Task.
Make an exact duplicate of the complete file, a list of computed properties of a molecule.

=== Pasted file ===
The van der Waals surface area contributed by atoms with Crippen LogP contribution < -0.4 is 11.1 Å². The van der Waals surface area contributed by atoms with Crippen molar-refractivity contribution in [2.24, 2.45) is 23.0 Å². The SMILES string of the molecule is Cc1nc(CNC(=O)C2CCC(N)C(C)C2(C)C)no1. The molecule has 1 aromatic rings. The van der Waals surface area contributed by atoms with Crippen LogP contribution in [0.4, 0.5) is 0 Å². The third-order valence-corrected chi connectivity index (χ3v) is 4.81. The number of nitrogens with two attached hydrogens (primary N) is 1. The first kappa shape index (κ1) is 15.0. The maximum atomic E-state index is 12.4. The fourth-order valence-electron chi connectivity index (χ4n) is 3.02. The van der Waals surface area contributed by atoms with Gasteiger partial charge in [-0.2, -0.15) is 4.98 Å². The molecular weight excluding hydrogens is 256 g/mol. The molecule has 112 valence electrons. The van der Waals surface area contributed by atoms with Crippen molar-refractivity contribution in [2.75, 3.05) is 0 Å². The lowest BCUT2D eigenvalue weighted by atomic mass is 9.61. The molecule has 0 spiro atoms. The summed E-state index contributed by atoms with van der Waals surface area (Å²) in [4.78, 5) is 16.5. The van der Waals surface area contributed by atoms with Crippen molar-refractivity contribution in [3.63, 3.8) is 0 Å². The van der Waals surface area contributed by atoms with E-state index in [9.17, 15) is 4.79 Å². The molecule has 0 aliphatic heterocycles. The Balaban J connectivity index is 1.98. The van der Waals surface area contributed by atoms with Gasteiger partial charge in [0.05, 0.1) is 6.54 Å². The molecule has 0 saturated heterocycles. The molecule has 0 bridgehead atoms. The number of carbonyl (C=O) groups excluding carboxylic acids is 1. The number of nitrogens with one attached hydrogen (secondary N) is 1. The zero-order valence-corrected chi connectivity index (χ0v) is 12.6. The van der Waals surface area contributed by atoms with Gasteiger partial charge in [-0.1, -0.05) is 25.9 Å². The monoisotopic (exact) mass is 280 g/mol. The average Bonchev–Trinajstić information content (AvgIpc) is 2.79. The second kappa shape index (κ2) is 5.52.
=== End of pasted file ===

The van der Waals surface area contributed by atoms with Crippen LogP contribution < -0.4 is 11.1 Å². The van der Waals surface area contributed by atoms with Crippen molar-refractivity contribution in [2.24, 2.45) is 23.0 Å². The SMILES string of the molecule is Cc1nc(CNC(=O)C2CCC(N)C(C)C2(C)C)no1. The molecule has 1 aromatic rings. The van der Waals surface area contributed by atoms with Crippen LogP contribution in [0.4, 0.5) is 0 Å². The third-order valence-corrected chi connectivity index (χ3v) is 4.81. The number of nitrogens with two attached hydrogens (primary N) is 1. The first kappa shape index (κ1) is 15.0. The maximum atomic E-state index is 12.4. The fourth-order valence-electron chi connectivity index (χ4n) is 3.02. The van der Waals surface area contributed by atoms with Gasteiger partial charge in [-0.2, -0.15) is 4.98 Å². The molecular weight excluding hydrogens is 256 g/mol. The molecule has 112 valence electrons. The van der Waals surface area contributed by atoms with Crippen molar-refractivity contribution in [2.75, 3.05) is 0 Å². The lowest BCUT2D eigenvalue weighted by atomic mass is 9.61. The molecule has 0 spiro atoms. The summed E-state index contributed by atoms with van der Waals surface area (Å²) in [4.78, 5) is 16.5. The van der Waals surface area contributed by atoms with Crippen molar-refractivity contribution in [3.63, 3.8) is 0 Å². The van der Waals surface area contributed by atoms with E-state index in [9.17, 15) is 4.79 Å². The molecule has 0 aliphatic heterocycles. The Balaban J connectivity index is 1.98. The van der Waals surface area contributed by atoms with Gasteiger partial charge in [0.05, 0.1) is 6.54 Å². The molecule has 0 saturated heterocycles. The molecule has 0 bridgehead atoms. The number of carbonyl (C=O) groups excluding carboxylic acids is 1. The number of nitrogens with one attached hydrogen (secondary N) is 1. The zero-order valence-corrected chi connectivity index (χ0v) is 12.6. The van der Waals surface area contributed by atoms with Gasteiger partial charge in [-0.1, -0.05) is 25.9 Å². The monoisotopic (exact) mass is 280 g/mol. The average Bonchev–Trinajstić information content (AvgIpc) is 2.79. The second kappa shape index (κ2) is 5.52.